Missouri legislature returns from break with only one law passed at midpoint
After an acrimonious first half of session in the Missouri Senate, lawmakers return Monday with eight weeks left until adjournment and plenty of items left on their to-do list.
In addition to passing a budget, legislators had the new responsibilities of deciding how to allocate billions of dollars in federal coronavirus aid and redrawing Missouri’s eight congressional districts.
Despite this longer list of obligations, along with it being an election year, some lawmakers were optimistic about passing other legislative priorities, while others were not as sure.
Now, 10 weeks later and a little more than halfway through the session, only one bill, a supplemental budget that includes raises for state employees, has become law. One reason has been a gridlocked Senate.
“The Senate is by nature and by the way that was formed, meant to be deliberative, and in some cases very, very deliberative. It was not meant to be dysfunctional,” said Senate Majority Floor Leader Caleb Rowden, R-Columbia.
Rowden’s comments came on the last day before lawmakers left for a weeklong break and only one day after a bipartisan coalition of more than 20 senators stood in front of the chamber to denounce the recent actions of the Republican Conservative Caucus.
Anita Manion, an assistant professor of political science at the University of Missouri-St. Louis, called the press conference unusual.
“I've heard people say, ‘Well, behind the scenes we get along well,’ but that's a pretty public rebuke and calling out of members of your own party. So, I can't see that really helps the relationships and the ability of the Republican Party to get things done,” Manion said.
The caucus, which normally consists of seven senators from the 34-member body, has blocked or delayed action on numerous pieces of legislation in part by including partisan amendments to bills that had bipartisan support.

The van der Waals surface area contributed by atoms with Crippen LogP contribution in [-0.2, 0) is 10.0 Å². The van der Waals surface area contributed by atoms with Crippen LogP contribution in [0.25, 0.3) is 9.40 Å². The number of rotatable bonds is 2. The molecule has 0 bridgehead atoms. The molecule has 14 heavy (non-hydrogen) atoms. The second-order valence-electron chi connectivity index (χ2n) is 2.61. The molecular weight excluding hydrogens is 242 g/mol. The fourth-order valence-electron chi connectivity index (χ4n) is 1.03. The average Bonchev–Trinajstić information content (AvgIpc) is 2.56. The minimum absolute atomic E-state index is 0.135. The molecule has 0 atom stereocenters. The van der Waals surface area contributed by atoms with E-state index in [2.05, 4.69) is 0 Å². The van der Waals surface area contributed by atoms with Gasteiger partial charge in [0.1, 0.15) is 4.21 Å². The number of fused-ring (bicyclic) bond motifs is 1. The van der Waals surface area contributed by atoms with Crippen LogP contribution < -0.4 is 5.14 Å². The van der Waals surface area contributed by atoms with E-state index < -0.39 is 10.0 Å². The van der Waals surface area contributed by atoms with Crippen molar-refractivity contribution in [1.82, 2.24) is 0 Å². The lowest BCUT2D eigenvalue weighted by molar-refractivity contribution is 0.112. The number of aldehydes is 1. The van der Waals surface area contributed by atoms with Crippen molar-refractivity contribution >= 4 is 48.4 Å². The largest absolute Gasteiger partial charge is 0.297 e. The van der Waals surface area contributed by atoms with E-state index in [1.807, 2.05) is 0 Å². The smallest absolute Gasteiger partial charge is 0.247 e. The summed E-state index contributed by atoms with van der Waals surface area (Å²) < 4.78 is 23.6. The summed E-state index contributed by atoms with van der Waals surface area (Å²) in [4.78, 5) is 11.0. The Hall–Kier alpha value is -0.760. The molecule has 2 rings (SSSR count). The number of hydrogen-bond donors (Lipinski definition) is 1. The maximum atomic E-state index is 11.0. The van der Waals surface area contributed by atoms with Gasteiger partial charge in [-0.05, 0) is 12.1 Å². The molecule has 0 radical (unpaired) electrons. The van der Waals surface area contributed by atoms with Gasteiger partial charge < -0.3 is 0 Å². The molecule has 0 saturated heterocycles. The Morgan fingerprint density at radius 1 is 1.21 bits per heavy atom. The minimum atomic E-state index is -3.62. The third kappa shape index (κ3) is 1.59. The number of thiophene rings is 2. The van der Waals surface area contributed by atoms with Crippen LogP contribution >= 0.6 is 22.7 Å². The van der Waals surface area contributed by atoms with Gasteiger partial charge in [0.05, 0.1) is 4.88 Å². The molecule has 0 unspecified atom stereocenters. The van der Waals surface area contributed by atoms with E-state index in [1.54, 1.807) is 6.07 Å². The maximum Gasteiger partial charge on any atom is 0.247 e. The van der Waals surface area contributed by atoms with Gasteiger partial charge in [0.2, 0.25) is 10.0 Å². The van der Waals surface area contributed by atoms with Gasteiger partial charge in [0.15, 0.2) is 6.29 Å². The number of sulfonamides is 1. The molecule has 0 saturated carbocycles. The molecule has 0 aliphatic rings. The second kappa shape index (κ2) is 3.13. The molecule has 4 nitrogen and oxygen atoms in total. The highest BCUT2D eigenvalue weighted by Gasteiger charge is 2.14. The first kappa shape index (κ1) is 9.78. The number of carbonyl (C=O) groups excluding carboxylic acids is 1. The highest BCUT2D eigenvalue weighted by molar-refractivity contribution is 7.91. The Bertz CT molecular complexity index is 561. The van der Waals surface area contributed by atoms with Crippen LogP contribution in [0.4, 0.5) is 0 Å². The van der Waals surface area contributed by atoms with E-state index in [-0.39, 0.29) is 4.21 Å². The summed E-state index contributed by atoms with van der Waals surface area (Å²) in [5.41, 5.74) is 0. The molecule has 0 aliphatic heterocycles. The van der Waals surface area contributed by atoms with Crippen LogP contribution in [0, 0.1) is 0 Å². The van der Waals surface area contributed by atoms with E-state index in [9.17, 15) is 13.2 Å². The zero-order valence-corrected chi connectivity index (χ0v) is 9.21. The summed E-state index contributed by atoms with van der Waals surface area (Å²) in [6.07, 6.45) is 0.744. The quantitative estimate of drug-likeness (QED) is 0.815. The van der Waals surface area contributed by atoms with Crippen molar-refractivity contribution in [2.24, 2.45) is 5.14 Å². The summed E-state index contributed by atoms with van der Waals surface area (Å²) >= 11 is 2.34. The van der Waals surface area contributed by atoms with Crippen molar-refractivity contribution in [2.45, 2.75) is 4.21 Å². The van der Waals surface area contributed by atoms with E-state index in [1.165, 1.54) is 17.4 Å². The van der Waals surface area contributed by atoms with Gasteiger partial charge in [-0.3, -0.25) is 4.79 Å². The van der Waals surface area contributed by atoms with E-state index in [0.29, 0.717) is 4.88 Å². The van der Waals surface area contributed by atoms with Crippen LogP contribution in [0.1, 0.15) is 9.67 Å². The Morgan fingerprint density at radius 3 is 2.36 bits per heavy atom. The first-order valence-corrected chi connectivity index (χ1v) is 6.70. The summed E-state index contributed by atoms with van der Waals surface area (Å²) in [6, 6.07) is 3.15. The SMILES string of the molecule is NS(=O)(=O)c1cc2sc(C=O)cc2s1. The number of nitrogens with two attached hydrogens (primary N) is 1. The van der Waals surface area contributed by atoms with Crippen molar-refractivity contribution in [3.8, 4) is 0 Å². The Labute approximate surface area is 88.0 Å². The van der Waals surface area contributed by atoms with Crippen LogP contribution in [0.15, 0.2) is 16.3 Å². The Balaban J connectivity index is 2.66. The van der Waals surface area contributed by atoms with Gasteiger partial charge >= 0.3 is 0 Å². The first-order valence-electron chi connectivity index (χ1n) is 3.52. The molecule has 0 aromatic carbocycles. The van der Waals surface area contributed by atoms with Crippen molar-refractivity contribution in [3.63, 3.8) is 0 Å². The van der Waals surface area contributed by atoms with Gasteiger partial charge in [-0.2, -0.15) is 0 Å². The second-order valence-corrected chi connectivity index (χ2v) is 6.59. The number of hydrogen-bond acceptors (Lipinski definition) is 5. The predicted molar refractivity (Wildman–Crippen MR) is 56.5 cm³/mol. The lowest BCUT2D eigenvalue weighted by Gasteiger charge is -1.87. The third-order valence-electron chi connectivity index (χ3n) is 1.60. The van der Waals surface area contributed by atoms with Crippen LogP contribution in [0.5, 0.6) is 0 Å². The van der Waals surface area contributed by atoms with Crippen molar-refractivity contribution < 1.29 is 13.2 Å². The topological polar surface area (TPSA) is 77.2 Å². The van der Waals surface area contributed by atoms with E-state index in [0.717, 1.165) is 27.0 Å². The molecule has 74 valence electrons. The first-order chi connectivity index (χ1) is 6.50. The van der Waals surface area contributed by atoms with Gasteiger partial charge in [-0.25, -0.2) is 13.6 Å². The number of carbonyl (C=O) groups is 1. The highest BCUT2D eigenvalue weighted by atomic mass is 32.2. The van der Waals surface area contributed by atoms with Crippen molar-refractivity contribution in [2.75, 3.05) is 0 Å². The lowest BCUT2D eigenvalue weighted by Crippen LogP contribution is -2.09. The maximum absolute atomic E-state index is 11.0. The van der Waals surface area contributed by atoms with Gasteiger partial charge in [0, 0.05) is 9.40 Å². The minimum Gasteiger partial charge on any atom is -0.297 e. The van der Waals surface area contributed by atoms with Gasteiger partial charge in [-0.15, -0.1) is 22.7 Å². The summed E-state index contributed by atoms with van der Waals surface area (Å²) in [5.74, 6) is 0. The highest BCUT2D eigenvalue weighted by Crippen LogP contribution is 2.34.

Sen. Bob Onder, R-Lake St. Louis, a member of the caucus, said it will continue attempting to pass other legislation through the amendment process.
“It's critical we do that because that's how 90-95% of legislation gets passed in the Missouri General Assembly,” Onder said.
Though members of the caucus say they are doing what their constituents want, Manion said another reason for this fissure could be that several members of the Senate are currently vying for a higher political office.
“Sometimes those candidates who have a lot of policy positions in common look for these ways to distinguish themselves when it comes to getting support, getting media attention, and fundraising,” Manion said.
For Senate Minority Leader John Rizzo, D-Independence, the inaction is nearly unparalleled.
“I've talked to people that have been in this building for decades, as well as politicians that were down here years ago, and they've never seen anything like this,” Rizzo said.
On the House side, the lack of Senate action is frustrating for some.
“You just wish the Senate would do the people's business the same way that the House has been doing,” said Rep. Shamed Dogan, R-Ballwin.
During the first 10 weeks of session, House members passed almost 40 pieces of legislation. That includes bills requiring a photo ID to vote and numerous pieces of legislation in reaction to the COVID-19 pandemic. In that same amount of time, the Senate has passed fewer than 10.
A statement issued by House Republican leadership said members have been able to send “the majority of their legislative priorities to the other side of the building.”
Some other priorities listed in the statement include several proposed constitutional amendments changing the initiative petition process by making it tougher for a proposed amendment to appear on an election ballot. Another proposed amendment would give the legislature the power to annually appropriate funding to the state’s Medicaid expansion population.